Wild winds are fanning bushfires across NSW and Queensland, with fresh emergency warnings issued on Monday afternoon for fires both states.
Firefighters were battling strengthening south-westerly winds as they tried to contain 47 blazes active across NSW – 21 of them uncontained. In Queensland, there were 83 active fires on Monday afternoon.
Just before 2pm on Monday, Queensland Fire and Emergency urged residents at Ballandean, south of Stanthorpe, to leave ahead of worsening conditions in the area.
“A fast-moving, dangerous fire is travelling in an easterly direction from the New England Highway towards Girraween. It is expected to impact Rees Road, Eukey Road and Pyramids Road,” the service said.
“The fire could have a significant impact on the community.”
LEAVE NOW: BALLANDEAN (south of Stanthorpe) bushfire as at 1.50pm Mon 9 Sept: https://t.co/jeEeAzEYca
— Qld Fire & Emergency (@QldFES) September 9, 2019
The NSW Rural Fire Service was also battling an uncontained blaze at Shark Creek, north-east of Grafton. Residents in Wooloweyah, Angourie and Yamba have been warned to monitor conditions for smoke and embers.
“The fire continues to burn in a north-easterly direction towards the villages of Angourie and Wooleweyah … under very strong south-westerly winds,” a spokesman said on Monday.
The 5300-hectare blaze has also breached containment lines to the north-west and is moving towards Gulmarrad.
“Residents need to seek shelter … it is too late to leave,” the RFS spokesman said.
By lunchtime on Monday, Armidale was experiencing winds of up to 40km/h and gusts of up to 60km/h, pushing the Bees Nest blaze towards the north-east.
A watch and act alert remained in place for that fire, which has razed 63,000 hectares – twice the size of the Sydney city council area.
There is another watch and act alert for a fire at Drake, near Tenterfield, which has burnt 32,000 hectares.
RFS deputy commissioner Rob Rogers said those two fires were “just absolutely enormous”.
This crazy September weather is getting crazier. As firefighters battle blazes across the state's north, we're now getting reports of light snow and sleet on the fireground near Armidale. We just want rain. #nswrfs pic.twitter.com/l0dMldYaPU
— NSW RFS (@NSWRFS) September 9, 2019
The RFS confirmed four homes had been destroyed in Drake, along with one at Tenterfield. Another home was damaged in Lidsdale, while 22 outbuildings were razed.
“It’s going to be another tough day for firefighters,” Mr Rogers told ABC TV.
“These winds, coupled with the underlying drought affecting much of NSW, has made firefighting extremely difficult.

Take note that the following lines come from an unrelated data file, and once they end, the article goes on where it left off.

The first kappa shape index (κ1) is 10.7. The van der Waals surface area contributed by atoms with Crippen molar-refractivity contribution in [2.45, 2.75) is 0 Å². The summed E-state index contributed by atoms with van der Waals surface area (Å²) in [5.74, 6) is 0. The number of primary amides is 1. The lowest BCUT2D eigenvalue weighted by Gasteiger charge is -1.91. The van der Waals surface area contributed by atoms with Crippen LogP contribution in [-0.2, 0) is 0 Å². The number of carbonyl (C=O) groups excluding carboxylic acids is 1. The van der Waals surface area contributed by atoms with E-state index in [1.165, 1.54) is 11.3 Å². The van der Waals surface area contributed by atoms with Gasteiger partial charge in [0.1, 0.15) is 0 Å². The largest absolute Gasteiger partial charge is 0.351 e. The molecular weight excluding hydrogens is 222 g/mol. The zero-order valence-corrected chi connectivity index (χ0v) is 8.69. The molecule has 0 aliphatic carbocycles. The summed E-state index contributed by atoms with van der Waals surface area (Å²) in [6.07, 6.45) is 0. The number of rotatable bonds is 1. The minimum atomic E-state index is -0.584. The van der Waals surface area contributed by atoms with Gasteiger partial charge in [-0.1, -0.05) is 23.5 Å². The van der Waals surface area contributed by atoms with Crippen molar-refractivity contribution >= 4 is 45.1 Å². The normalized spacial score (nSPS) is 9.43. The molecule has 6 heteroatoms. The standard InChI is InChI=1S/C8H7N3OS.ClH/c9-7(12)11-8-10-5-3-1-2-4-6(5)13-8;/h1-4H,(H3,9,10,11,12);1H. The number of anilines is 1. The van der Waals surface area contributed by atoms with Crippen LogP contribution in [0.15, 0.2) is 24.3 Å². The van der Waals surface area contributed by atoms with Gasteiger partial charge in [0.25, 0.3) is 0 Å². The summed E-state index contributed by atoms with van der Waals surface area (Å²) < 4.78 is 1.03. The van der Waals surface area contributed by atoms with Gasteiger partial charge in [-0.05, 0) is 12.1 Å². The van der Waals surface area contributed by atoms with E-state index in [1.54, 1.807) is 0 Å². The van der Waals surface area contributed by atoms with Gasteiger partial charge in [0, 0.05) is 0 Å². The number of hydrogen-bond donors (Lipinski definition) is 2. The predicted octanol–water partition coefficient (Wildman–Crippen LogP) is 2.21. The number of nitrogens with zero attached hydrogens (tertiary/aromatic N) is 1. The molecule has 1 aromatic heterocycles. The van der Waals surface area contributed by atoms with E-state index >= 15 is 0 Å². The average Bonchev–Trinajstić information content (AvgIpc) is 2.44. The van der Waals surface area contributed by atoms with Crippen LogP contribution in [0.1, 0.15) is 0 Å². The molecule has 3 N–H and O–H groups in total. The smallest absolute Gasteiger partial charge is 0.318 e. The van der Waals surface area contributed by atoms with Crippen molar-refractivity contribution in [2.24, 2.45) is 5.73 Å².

“Unfortunately, we think that the property loss will climb from what we understand lost so far, but it will take some time until crews can get in there and tally those costs.”
Armidale, Clarence Valley, Glen Innes, Inverell, Tenterfield, Uralla and Walcha local government areas have been declared natural disaster zones, allowing residents to access state and federal financial support.
The head of the RFS for the Northern Tablelands, Chris Wallbridge, told the ABC that the fires that ripped through Tenterfield at the weekend were the most challenging he had experienced in 20 years of service.
Superintendent Wallbridge said crews would tackle the fires near Drake and Ebor for the next few days.
“[After Monday] winds will drop off for the rest of the week to give us an opportunity to try and get those in the box before the next round of wind next weekend,” he said.
Further north, 47 properties have been declared damaged or destroyed by firest in Queensland, including the historic Binna Burra Lodge in the Gold Coast hinterland.
Queensland Fire and Emergency Services predictive services inspector Andrew Sturgess said the state was in the midst of the worst bushfire threat in recorded history.
Fire danger had never been so severe so early in spring, Mr Sturgess said – an omen of what lay ahead for summer.
Locals who fled their Gold Coast hinterland homes to escape the Binna Burra inferno were allowed back into the area on Monday to assess the damage.
But Emergency Services Minister Craig Crawford said the dangers were far from over.
“I think we are through the worst of it, but we still have a couple of days to go before it really starts to cool down,” he said.
Early on Monday, the Gold Coast hinterland fire was burning on both sides of Binna Burra Road, south of Summerville Road, Queensland Fire and Emergency Services said.
Officials say 20 properties have been completely destroyed by fires across the state, and another 27 have been damaged, including the historic Binna Burra Lodge in the Gold Coast hinterland.
Fires are now also burning north of Rockhampton, near Gympie and west of Toowoomba. No homes are under threat in those areas.
Fire bans remain in place across most of the state, which is tinder-dry. Eleven Queensland schools were also closed on Monday.
The federal and state governments have promised assistance to those affected by the fires, including replenishing already dangerously low-water supplies around Stanthorpe.
The Insurance Council of Australia has also declared the situation a “catastrophe”, ensuring victims’ claims will be given priority.
Meanwhile Queensland police have warned anyone caught deliberately lighting fires face life imprisonment after children lit a blaze at Pimpama on the Gold Coast on Sunday.
It was extinguished before it could cause any damage.